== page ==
For a company which at one point seemed certain to become the dominant player in the ARM SoC space, these numbers hit pretty hard. Incorporated companies have a fiduciary duty to their shareholders, and Steve Mollenkoft, CEO of Qualcomm, today announced a major restructuring of the company which will see the company shed up to 15% of its workforce. It intends to save $1.1 billion annually through a series of targeted layoffs which will impact their temporary workforce, engineering, and reducing the number of offices. It is also reducing the annual share-based compensation by around $300 million. These cuts are expected to be complete by the end of fiscal year 2016, for a savings of $1.4 billion annually.

Qualcomm Q3 2015 Financial Results (Non-GAAP)
  Q3'2015 Q2'2015 Q3'2014 Sequential Change Year-Over-Year Change
Revenue (in Billions USD) $5.8 $6.9 $6.8 -15% -14%
Operating Income (in Billions USD) $1.7 $2.7 $2.4 -37% -30%
Net Income (in Billions USD) $1.6 $2.3 $2.5 -31% -35%
Earnings per Share (in USD) $0.99 $1.40 $1.44 -29% -31%

They will also be reviewing their corporate structure, capital return opportunities, and other alternatives with the goal of creating stockholder value. Qualcomm’s shares have fallen in price around 20% in the last year. They also have reaffirmed their commitment to return significant capital to shareholders, with a minimum of 75% of free cash flow being returned through dividends and share repurchases, in addition to the $10 billion stock repurchase program which was already underway. The board has also seen a shakeup, with two new members being added and they intend to appoint one additional independent director to the board. The company executives will also have additional return-based metrics for compensation.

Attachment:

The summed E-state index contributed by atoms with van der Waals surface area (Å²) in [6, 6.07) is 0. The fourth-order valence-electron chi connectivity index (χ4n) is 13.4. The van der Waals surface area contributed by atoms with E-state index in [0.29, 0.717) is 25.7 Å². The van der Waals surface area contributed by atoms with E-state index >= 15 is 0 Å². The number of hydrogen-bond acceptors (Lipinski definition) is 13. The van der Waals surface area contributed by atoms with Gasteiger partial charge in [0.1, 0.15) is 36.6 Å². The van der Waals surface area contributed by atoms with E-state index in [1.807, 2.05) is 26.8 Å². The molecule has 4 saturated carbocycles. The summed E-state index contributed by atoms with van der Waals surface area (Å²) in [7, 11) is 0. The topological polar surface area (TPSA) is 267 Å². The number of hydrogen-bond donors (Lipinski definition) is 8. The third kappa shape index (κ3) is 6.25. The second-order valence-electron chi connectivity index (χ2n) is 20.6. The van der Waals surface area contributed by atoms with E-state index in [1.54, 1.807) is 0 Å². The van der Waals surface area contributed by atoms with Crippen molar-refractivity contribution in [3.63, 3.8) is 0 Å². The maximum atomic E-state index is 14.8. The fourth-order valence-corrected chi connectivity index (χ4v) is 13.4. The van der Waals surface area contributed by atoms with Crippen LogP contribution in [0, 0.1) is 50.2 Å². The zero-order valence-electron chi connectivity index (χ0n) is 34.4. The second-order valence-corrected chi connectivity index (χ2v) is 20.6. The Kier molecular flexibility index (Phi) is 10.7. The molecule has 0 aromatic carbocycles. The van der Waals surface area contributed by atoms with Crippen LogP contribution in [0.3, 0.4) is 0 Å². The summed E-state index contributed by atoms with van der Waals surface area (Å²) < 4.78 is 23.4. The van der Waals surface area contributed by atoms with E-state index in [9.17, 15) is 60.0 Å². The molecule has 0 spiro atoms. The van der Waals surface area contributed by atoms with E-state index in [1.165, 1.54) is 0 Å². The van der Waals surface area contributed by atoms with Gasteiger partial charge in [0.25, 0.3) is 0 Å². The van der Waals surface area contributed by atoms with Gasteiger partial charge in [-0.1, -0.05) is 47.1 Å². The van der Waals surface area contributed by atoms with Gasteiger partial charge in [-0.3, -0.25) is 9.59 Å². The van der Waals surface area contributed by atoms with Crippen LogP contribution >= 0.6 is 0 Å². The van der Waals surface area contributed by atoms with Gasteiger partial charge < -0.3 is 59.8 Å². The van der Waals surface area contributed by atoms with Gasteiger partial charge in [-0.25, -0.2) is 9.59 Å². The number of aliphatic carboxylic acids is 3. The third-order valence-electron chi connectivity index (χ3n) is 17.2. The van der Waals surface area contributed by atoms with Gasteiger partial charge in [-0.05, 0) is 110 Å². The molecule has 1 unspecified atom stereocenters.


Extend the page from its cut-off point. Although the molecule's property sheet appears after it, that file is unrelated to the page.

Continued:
Ultimately there is a lot of pressure on Qualcomm from some of its larger investors to split the company's highly profitable licensing business and their riskier chip development business, and this is something Qualcomm will be evaluating. In good times the chip business contributes significantly to Qualcomm's fortunes, but by its nature it's not as regular or profitable as Qualcomm's licensing efforts, and given the competitive landscape Qualcomm is in, investors are pushing a split as a means of allowing them to only invest in the licensing business and not be exposed to the chip business as well. Qualcomm for their part has stated that they are investigating this option, though whether it actually comes to pass remains to be seen.